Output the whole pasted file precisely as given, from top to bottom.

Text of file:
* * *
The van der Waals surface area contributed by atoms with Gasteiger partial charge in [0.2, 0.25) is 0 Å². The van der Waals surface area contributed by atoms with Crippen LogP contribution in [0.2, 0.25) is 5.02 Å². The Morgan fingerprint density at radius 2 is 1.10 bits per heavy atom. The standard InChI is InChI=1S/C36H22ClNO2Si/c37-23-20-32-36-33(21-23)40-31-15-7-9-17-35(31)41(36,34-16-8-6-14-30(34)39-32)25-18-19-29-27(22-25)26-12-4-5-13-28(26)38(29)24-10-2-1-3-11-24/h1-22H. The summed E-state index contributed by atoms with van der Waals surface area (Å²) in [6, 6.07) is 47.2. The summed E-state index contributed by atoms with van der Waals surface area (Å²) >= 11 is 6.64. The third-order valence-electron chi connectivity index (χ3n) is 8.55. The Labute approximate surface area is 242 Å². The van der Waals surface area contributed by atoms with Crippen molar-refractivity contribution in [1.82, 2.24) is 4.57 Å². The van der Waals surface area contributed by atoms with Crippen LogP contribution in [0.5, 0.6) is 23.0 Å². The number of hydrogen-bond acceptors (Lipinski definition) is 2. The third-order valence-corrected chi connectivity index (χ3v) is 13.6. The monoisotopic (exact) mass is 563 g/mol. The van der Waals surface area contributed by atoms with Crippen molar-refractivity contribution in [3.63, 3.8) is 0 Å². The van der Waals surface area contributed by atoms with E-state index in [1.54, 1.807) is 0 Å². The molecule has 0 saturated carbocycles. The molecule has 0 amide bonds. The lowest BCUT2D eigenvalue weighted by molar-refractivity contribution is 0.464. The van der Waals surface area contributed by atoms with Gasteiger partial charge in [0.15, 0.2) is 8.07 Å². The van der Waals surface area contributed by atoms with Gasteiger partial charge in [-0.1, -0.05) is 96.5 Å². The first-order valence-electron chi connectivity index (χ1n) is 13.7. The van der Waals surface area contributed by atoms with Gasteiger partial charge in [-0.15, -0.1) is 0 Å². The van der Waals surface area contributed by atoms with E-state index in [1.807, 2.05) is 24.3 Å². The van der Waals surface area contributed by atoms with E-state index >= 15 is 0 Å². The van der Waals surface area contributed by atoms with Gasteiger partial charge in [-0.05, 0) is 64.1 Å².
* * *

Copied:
The van der Waals surface area contributed by atoms with Gasteiger partial charge in [0.2, 0.25) is 0 Å². The van der Waals surface area contributed by atoms with Crippen LogP contribution in [0.2, 0.25) is 5.02 Å². The Morgan fingerprint density at radius 2 is 1.10 bits per heavy atom. The standard InChI is InChI=1S/C36H22ClNO2Si/c37-23-20-32-36-33(21-23)40-31-15-7-9-17-35(31)41(36,34-16-8-6-14-30(34)39-32)25-18-19-29-27(22-25)26-12-4-5-13-28(26)38(29)24-10-2-1-3-11-24/h1-22H. The summed E-state index contributed by atoms with van der Waals surface area (Å²) in [6, 6.07) is 47.2. The summed E-state index contributed by atoms with van der Waals surface area (Å²) >= 11 is 6.64. The third-order valence-electron chi connectivity index (χ3n) is 8.55. The Labute approximate surface area is 242 Å². The van der Waals surface area contributed by atoms with Crippen molar-refractivity contribution in [1.82, 2.24) is 4.57 Å². The van der Waals surface area contributed by atoms with Crippen LogP contribution in [0.5, 0.6) is 23.0 Å². The number of hydrogen-bond acceptors (Lipinski definition) is 2. The third-order valence-corrected chi connectivity index (χ3v) is 13.6. The monoisotopic (exact) mass is 563 g/mol. The van der Waals surface area contributed by atoms with Crippen molar-refractivity contribution in [3.63, 3.8) is 0 Å². The van der Waals surface area contributed by atoms with E-state index in [1.54, 1.807) is 0 Å². The molecule has 0 saturated carbocycles. The molecule has 0 amide bonds. The lowest BCUT2D eigenvalue weighted by molar-refractivity contribution is 0.464. The van der Waals surface area contributed by atoms with Gasteiger partial charge in [0.15, 0.2) is 8.07 Å². The van der Waals surface area contributed by atoms with Gasteiger partial charge in [-0.1, -0.05) is 96.5 Å². The first-order valence-electron chi connectivity index (χ1n) is 13.7. The van der Waals surface area contributed by atoms with Gasteiger partial charge in [-0.15, -0.1) is 0 Å². The van der Waals surface area contributed by atoms with E-state index in [1.807, 2.05) is 24.3 Å². The van der Waals surface area contributed by atoms with E-state index >= 15 is 0 Å². The van der Waals surface area contributed by atoms with Gasteiger partial charge in [-0.05, 0) is 64.1 Å².